The Liberals had promised to reduce the deficit to three per cent of GDP from six per cent.
But what Martin wanted to do in his 1995 budget went against much of the Liberal platform, the famous Red Book.
So Martin had "to prepare the public for what was going to be a very tough budget," as he wrote in his memoirs, Hell or High Water: My Life in and out of Politics. He added that he "also needed to reassure the markets."
Elly Alboim of Earnscliffe Strategy Group was an adviser to Martin in 1993. He had previously headed CBC News' Ottawa bureau.
Alboim said the communications strategy for the 1995 budget was "much more extensive than the ones that preceded it" and that it was Martin who pushed for it.
Martin's strategy, Alboim said in an interview, was to "pre-condition the environment for the budget."
But "the Canadian people arrived at that point ahead of governments, anyway," he added.
Alboim also thinks the Conservatives began a similar strategy to prepare Canadians for cutbacks following their election win.
Talk of a $4 billion cut grew to $8 billion and five per cent cuts to ministry budgets grew to 10 per cent over the summer and fall. Then, while attending the Davos economic forum in January, Prime Minister Harper mused about making changes to Canada's Old Age Security program.
By February, however, the yardsticks seemed to be shifting back. Both the federal and global economic situations were changing in ways that the government did not appear to have anticipated in the fall.
The "European crisis" still hangs in the air but does not appear as bad as it once did. And talk of a U.S. recession has receded as the American economy begins to add jobs.
Canada's economy is growing as well. After his March 5 meeting with economists, Flaherty reported that "the economists noted that the Canadian economy has been resilient over the last year and Canada will continue to see modest growth going forward."
On the fiscal front, things are also looking better than Flaherty anticipated in his autumn economic statement.
The latest figures from the finance department, released in February's Fiscal Monitor, suggest the deficit will be around $24 billion rather than the $31 billion Flaherty had earlier projected. Tax revenues in December increased 6.8 per cent.
'This is not austerity'
In recent weeks, Flaherty seems to be trying to shift expectations. After the most recent numbers were released, he said his budget would show "some moderation" in the increase in government spending (which had been ramped up to address the global recession of 2008-09) but that "this is not austerity, this is not draconian."
For his part, Alboim argues that delaying the budget until March 29, nearly the last minute in a normal budget season, is undoubtedly a result of the current economic uncertainty.
In this regard, March 20 is a key date. That's when Greece is supposed to meet a key debt repayment, which seems likely at the moment but which would send the markets reeling if it doesn't.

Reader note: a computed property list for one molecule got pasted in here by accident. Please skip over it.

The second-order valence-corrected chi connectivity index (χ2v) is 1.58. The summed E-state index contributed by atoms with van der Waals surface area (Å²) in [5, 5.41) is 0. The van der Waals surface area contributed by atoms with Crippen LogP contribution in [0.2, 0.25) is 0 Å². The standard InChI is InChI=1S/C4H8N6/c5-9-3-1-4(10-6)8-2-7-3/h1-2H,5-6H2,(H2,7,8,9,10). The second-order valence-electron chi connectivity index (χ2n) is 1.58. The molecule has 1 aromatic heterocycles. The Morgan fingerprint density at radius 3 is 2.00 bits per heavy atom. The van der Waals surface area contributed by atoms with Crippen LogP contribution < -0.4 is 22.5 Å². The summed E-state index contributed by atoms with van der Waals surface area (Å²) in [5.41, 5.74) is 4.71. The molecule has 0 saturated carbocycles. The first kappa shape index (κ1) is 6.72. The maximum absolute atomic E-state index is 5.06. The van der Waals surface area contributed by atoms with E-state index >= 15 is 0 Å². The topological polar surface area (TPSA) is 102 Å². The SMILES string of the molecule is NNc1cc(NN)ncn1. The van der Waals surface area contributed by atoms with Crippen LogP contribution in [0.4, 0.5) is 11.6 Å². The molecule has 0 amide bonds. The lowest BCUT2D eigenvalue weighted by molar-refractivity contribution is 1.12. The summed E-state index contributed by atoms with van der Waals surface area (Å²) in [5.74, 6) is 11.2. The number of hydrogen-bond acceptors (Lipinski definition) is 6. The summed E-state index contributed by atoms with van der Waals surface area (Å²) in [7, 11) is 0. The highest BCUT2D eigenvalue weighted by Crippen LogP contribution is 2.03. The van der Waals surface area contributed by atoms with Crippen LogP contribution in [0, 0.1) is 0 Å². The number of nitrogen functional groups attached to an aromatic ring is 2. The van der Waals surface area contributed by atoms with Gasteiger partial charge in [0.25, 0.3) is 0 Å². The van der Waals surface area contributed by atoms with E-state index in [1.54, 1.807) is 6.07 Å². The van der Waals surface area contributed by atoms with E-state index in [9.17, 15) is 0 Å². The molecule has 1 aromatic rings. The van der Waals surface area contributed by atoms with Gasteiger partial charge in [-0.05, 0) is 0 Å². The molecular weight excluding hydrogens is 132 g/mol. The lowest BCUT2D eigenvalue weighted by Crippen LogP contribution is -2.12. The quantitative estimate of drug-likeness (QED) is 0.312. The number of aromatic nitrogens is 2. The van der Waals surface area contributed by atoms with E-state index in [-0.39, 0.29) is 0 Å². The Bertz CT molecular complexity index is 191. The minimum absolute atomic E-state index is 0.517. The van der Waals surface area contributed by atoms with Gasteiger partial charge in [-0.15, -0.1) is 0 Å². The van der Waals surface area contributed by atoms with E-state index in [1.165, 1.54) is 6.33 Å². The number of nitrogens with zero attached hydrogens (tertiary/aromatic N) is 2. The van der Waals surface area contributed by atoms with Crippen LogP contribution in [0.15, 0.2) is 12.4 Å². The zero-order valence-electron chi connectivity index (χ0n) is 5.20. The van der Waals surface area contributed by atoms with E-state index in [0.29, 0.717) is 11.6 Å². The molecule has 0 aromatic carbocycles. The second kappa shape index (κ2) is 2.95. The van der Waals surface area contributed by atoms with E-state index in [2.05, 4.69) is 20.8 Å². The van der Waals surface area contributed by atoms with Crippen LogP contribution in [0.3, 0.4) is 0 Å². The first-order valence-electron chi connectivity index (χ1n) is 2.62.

Another reason for the apparent backpedalling of the past few weeks, Alboim suggests, is that the government is "sensing the public's accepting of a severe austerity budget might not be as deep or as welcoming as was originally thought."
Debating the deficit
On March 6 on CBC TV's The National, the economy panel debated what to do about the deficit.
Former Royal Bank senior economist Patty Croft argued that although it's fine to run deficits during a recession, it's time for Canada to "show the world that we have a credible plan to get back in the black."
Canadian Auto Workers economist Jim Stanford agreed that "deficit reduction is a fine goal" but argued that "to get out the axe and start slashing government programs, that's where you run the risk of actually undermining the recovery."
Deep cuts could slow or even stall economic growth, especially if the Ontario government also opts for severe austerity in its budget, which is expected to be unveiled around the same time.
Contrast today's economy with 1995's, which Martin described as "stronger than it has been for years."
For the Chretien government, he said, that meant it was the time to reduce the deficit. "Relative to the size of our economy, program spending will be lower in 1996-97 than at any time since 1951."
Martin also warned that with high interest rates and the government's huge debt, "the quicksand of compound interest is real."
Martin announced that, "The budgets of government departments are being reduced dramatically, in several cases halved over the next three years." He projected the federal public service would shrink by 45,000 positions.
Three years later, the government of Canada was no longer running a deficit and total net expenditures had fallen by $11 billion (not adjusted for inflation).
In drafting his budget, Flaherty does not have the benefit of a strong economy but rather one that many economists say has yet to turn the corner following the recession.
He does, however, have the luxury of historically low interest rates.
The risk with an austerity budget is that it can set back economic growth by taking government spending and the jobs that it supports out of the economy.
In a February research note, Bank of Montreal economist Douglas Porter mused about all the talk that Flaherty would cut aggressively and wondered why such cuts were required.
"The current plan seems to be working quite well all by itself," he concluded.
Porter was one of the economists Flaherty met with on March 5. After the meeting he told reporters, "there is not a push from the financial markets for the federal government to do any more than what's already scheduled."